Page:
“Chaos Walking” is an aptly named film as is portrayed in the initial scene where we meet young Todd (Tom Holland) walking along a dirt road. We are privy to his every fleeting and scattered thoughts, seeing colors wafting above his head that almost help us visualize his mind’s eye. Upon an encounter with a horseback riding preacher, we see that there is a class system in place and Todd is at the bottom. Beaten for his internal comments which Preacher (David Oyelowo) also hears, we struggle to discriminate spoken words from thoughts. We are immersed into the confusing and chaotic world in which these men live. And yes, there are only men in this dangerous world that in many ways mirrors Earth, but it isn’t. This new planet is inhabited by a group lead by a menacingly manipulative man, Mayor Prentiss (Mads Mikkelsen). There’s more than meets the eye in their origins here but it isn’t until Todd discovers the sole survivor in a spacecraft crash landing–Viola (Daisy Ridley), a girl, that we begin to have our eyes opened as well.
Hunted like prey, Viola can hear The Noise, the men’s thoughts, and must trust Todd to help her escape to find a way to communicate with her ship to avoid an ambush. Together, they race against time, only to discover there’s a whole different world out there than they realized.
The story is initial incredibly confusing, but in a way that is mesmerizing. It’s a metacognitive challenge that pushes you to dampen what’s unnecessary and hone in on what is truly important. Submersed into this world, we eventually find our footing as explanations are given and Director Doug Liman lightens the burden of distraction. The use of special effects allowing us to see the thoughts and place color values on them makes it an even more lush story.
Holland once again proves that he is so much more than that geeky teen from Spider-Man however there is one moment that brings us back to his super hero talents. Additionally, this difficult role requires him to react to his thoughts as well as his speech which elicits a layered and rich performance. Ridley’s reserved performance fits her role well –we even have a call-back to a “Star Wars” scene–with an awkward chemistry with Holland that is engaging. Demian Bichir, Mikkelsen, Cynthia Erivo, Oyelowo, and Nick Jonas round out this star-studded cast to bring us into a believable dystopian world as it cautions us against many scenarios.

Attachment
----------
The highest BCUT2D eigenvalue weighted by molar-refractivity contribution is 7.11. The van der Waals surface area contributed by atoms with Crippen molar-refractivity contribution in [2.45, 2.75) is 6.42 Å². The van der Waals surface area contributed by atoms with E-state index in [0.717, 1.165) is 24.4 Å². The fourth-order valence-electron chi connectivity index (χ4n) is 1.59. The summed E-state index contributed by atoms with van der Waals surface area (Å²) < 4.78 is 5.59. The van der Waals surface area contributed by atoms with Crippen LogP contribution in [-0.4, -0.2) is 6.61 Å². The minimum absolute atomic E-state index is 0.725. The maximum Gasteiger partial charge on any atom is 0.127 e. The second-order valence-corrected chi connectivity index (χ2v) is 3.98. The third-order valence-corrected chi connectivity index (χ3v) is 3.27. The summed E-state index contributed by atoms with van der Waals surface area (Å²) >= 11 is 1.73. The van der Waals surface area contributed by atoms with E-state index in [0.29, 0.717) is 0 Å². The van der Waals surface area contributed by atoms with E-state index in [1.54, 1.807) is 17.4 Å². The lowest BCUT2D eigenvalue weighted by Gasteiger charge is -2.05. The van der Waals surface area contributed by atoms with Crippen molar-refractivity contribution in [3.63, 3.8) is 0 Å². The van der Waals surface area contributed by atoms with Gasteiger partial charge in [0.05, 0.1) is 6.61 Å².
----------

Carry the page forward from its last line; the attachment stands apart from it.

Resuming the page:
While this is a dark drama, and animal-lovers beware, there are elements of humor as well. Holland’s Todd meets a young woman for the first time…yes, his thoughts certainly wander and Viola can see and hear them! One of my favorite and under the radar scenes explains why the men sleep in different areas than the women…oh, how we women can relate to this!
“Chaos Walking” is a chilling tale reminding us of the importance of taking care of the land beneath our feet and to embrace differences rather than shun them. Transforming this story from the book, “The Knife of Never Letting Go,” to a visual story is an incredibly daunting task, but screenwriters Patrick Ness and Christopher Ford find an artistically creative way to do so. The special effects incorporated into the film punctuate these aspects elevating it to an even higher level. This is an ingeniously challenging film that initially throws you off-kilter, but quickly rights the ship you to give you depth and clarity.
3 1/2 stars